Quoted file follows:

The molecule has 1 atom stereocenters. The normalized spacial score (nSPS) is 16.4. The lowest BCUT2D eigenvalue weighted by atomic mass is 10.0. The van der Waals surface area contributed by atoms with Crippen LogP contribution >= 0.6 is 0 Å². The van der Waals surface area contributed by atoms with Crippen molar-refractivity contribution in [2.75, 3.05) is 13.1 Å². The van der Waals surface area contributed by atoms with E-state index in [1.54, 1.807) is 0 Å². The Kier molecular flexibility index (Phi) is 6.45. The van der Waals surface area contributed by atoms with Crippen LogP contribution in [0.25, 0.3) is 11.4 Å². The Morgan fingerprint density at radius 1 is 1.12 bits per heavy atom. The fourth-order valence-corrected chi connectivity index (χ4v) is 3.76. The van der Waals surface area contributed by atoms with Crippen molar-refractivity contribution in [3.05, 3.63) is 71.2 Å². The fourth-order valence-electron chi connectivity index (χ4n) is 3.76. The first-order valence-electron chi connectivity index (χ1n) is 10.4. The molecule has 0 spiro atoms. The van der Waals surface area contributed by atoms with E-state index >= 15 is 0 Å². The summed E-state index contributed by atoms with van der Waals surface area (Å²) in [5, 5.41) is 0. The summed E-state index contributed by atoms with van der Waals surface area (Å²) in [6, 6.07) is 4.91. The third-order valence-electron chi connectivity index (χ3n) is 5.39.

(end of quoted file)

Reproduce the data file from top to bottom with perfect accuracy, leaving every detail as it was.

The molecule has 1 atom stereocenters. The normalized spacial score (nSPS) is 16.4. The lowest BCUT2D eigenvalue weighted by atomic mass is 10.0. The van der Waals surface area contributed by atoms with Crippen LogP contribution >= 0.6 is 0 Å². The van der Waals surface area contributed by atoms with Crippen molar-refractivity contribution in [2.75, 3.05) is 13.1 Å². The van der Waals surface area contributed by atoms with E-state index in [1.54, 1.807) is 0 Å². The Kier molecular flexibility index (Phi) is 6.45. The van der Waals surface area contributed by atoms with Crippen LogP contribution in [0.25, 0.3) is 11.4 Å². The Morgan fingerprint density at radius 1 is 1.12 bits per heavy atom. The fourth-order valence-corrected chi connectivity index (χ4v) is 3.76. The van der Waals surface area contributed by atoms with Crippen molar-refractivity contribution in [3.05, 3.63) is 71.2 Å². The fourth-order valence-electron chi connectivity index (χ4n) is 3.76. The first-order valence-electron chi connectivity index (χ1n) is 10.4. The molecule has 0 spiro atoms. The van der Waals surface area contributed by atoms with E-state index >= 15 is 0 Å². The summed E-state index contributed by atoms with van der Waals surface area (Å²) in [5, 5.41) is 0. The summed E-state index contributed by atoms with van der Waals surface area (Å²) in [6, 6.07) is 4.91. The third-order valence-electron chi connectivity index (χ3n) is 5.39.